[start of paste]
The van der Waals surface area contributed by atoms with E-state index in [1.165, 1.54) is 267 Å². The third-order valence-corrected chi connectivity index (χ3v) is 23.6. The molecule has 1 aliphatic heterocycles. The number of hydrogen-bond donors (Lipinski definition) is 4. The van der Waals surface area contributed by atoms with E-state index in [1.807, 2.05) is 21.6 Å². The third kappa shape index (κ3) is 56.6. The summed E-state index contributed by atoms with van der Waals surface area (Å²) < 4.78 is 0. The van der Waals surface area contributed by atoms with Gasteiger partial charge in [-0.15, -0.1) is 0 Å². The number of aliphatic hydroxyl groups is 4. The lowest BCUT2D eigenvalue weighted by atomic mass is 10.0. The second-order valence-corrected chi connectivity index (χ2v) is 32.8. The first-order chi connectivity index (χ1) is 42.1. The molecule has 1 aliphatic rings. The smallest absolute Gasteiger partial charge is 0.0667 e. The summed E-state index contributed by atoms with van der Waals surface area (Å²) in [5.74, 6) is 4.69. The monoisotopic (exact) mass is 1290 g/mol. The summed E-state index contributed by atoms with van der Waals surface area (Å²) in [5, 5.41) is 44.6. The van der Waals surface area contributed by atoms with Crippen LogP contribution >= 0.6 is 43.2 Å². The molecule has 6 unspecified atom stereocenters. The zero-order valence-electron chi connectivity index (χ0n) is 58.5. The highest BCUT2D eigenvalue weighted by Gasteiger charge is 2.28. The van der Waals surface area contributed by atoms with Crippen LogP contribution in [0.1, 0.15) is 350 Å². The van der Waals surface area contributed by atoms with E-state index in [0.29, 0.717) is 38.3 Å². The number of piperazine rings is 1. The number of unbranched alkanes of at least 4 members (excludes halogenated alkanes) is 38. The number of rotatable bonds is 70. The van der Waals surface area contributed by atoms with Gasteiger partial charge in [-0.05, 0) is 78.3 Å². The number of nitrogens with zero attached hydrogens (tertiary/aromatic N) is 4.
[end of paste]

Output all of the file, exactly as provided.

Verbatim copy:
The van der Waals surface area contributed by atoms with E-state index in [1.165, 1.54) is 267 Å². The third-order valence-corrected chi connectivity index (χ3v) is 23.6. The molecule has 1 aliphatic heterocycles. The number of hydrogen-bond donors (Lipinski definition) is 4. The van der Waals surface area contributed by atoms with E-state index in [1.807, 2.05) is 21.6 Å². The third kappa shape index (κ3) is 56.6. The summed E-state index contributed by atoms with van der Waals surface area (Å²) < 4.78 is 0. The van der Waals surface area contributed by atoms with Gasteiger partial charge in [-0.15, -0.1) is 0 Å². The number of aliphatic hydroxyl groups is 4. The lowest BCUT2D eigenvalue weighted by atomic mass is 10.0. The second-order valence-corrected chi connectivity index (χ2v) is 32.8. The first-order chi connectivity index (χ1) is 42.1. The molecule has 1 aliphatic rings. The smallest absolute Gasteiger partial charge is 0.0667 e. The summed E-state index contributed by atoms with van der Waals surface area (Å²) in [5.74, 6) is 4.69. The monoisotopic (exact) mass is 1290 g/mol. The summed E-state index contributed by atoms with van der Waals surface area (Å²) in [5, 5.41) is 44.6. The van der Waals surface area contributed by atoms with Crippen LogP contribution >= 0.6 is 43.2 Å². The molecule has 6 unspecified atom stereocenters. The zero-order valence-electron chi connectivity index (χ0n) is 58.5. The highest BCUT2D eigenvalue weighted by Gasteiger charge is 2.28. The van der Waals surface area contributed by atoms with Crippen LogP contribution in [0.1, 0.15) is 350 Å². The van der Waals surface area contributed by atoms with E-state index in [0.29, 0.717) is 38.3 Å². The number of piperazine rings is 1. The number of unbranched alkanes of at least 4 members (excludes halogenated alkanes) is 38. The number of rotatable bonds is 70. The van der Waals surface area contributed by atoms with Gasteiger partial charge in [-0.05, 0) is 78.3 Å². The number of nitrogens with zero attached hydrogens (tertiary/aromatic N) is 4.